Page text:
Three main catalytic reforming reactions can be used to convert hydrocarbon fuels into synthesis gas (H2+CO) for fuel cells: steam reforming (SR), catalytic partial oxidation (CPOX), and autothermal reforming (ATR).
CnHm + H2O → H2 + CO
ΔH > 0
CnHm + O2 → H2 + CO
ΔH < 0
CnHm + H2O + O2 → H2 + CO
The choice of reforming reaction depends on the application. For fuel cell applications listed where fast light-off, kinetics, quick dynamic response and compactness are of most benefit, CPOX is generally favored. For applications that favor efficiency, SR is generally favored due to its ability to utilize system heat in the reformer. In other applications, ATR or some other degree of oxidative steam reforming (OSR) is desired because of the ability to control the reformate gas composition and minimize heat transfer limitations.
A wide variety of hydrocarbons can be reformed to produce synthesis gas, including natural gas, coal, gasoline and diesel. Of these fuels, diesel is an attractive and practical choice in many cases, because of its high hydrogen density and well developed distribution infrastructure. Again, the choice is application dependent. However, it is also the most difficult fuel to reform because diesel fuel is a mixture of a wide variety of paraffin, naphthene, aromatic and organosulfur compounds, each of which reacts differently in a CPOX reaction sequence. The specific nature of each of these components, i.e. chain length of n-paraffins, substituents attached to hydrocarbon rings, and degree of saturation of aromatic compounds affects the overall fuel conversion. Some of these constituents are also known to deactivate reforming catalysts through carbon formation and sulfur poisoning.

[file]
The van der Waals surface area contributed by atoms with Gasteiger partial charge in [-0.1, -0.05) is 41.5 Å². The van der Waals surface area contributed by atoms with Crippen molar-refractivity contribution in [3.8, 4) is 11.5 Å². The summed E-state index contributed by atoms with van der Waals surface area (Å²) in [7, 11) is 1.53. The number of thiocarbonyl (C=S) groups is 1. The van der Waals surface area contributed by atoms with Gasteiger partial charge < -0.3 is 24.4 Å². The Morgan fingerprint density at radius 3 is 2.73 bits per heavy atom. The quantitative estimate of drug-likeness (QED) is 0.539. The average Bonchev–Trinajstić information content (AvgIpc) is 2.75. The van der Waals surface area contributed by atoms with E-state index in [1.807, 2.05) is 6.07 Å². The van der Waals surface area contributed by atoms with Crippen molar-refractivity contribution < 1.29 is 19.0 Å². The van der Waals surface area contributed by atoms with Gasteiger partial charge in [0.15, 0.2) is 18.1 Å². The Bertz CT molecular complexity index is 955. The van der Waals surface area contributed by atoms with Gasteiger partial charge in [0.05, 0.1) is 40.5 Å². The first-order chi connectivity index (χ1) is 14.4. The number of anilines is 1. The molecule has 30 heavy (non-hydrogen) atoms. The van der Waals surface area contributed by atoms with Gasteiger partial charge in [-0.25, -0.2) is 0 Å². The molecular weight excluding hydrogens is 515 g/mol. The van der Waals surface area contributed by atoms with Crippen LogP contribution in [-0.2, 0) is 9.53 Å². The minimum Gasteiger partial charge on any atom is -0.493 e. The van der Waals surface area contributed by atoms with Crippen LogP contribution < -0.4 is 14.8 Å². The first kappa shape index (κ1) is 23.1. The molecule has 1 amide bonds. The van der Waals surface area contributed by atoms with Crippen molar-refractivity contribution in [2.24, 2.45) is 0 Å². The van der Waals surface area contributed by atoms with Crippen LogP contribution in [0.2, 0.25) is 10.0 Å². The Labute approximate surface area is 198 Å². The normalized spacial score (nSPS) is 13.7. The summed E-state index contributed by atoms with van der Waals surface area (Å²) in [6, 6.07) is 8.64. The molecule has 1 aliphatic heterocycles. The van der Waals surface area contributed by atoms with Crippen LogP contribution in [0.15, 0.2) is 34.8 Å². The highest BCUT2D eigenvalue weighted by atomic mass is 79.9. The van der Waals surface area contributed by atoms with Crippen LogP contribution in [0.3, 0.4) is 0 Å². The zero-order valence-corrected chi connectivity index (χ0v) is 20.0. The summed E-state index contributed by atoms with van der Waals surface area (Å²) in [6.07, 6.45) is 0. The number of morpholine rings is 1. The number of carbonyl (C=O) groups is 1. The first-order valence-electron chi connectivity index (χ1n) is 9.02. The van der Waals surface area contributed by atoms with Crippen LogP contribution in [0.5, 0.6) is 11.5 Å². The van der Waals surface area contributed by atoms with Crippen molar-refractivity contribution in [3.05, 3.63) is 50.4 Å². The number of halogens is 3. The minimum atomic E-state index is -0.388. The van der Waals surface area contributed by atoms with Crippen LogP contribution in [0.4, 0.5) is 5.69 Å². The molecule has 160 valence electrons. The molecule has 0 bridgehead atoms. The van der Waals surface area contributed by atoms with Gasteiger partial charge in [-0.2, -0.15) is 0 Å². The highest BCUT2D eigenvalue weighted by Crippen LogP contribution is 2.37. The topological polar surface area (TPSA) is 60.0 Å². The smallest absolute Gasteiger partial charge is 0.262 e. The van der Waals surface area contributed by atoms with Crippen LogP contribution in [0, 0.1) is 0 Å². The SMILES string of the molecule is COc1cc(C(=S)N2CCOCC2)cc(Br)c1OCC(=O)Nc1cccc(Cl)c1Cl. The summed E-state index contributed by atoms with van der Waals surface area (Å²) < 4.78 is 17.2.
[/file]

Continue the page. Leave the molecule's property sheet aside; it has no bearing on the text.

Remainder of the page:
Thus, the challenge in reforming diesel is to develop a catalyst that can maintain high product selectivity to H2 and CO in the presence of aromatics and sulfur species, while being robust enough to operate at reforming conditions, typically 800-1000° C.
Reforming catalysts have typically been nickel or Group-VIII noble metals supported by various high surface area oxide substrates such as aluminas, silicas, and mixed metal oxides. In some cases, pyrochlores are included as suitable supports for the catalytically active metals. See e.g. U.S. Pat. No. 6,238,816, issued to Cable et al, issued May 29, 2001; U.S. Pat. No. 6,409,940, issued to Gaffney et al, issued Jun. 25, 2002. The metal is dispersed onto the support surface in small crystallites to maximize the amount of active metal exposed. However, this design of the catalyst may be predisposed to carbon formation and deactivation by sulfur. The adsorption of sulfur and carbon has been shown to be structure sensitive. Specifically, both carbon and sulfur adsorption have been linked to the metal cluster size, with larger clusters more prone to deactivation. See Barbier et al, “Effect of presulfurization on the formation of coke on supported metal catalysts,” Journal of Catalysis, 102 (1986), among others.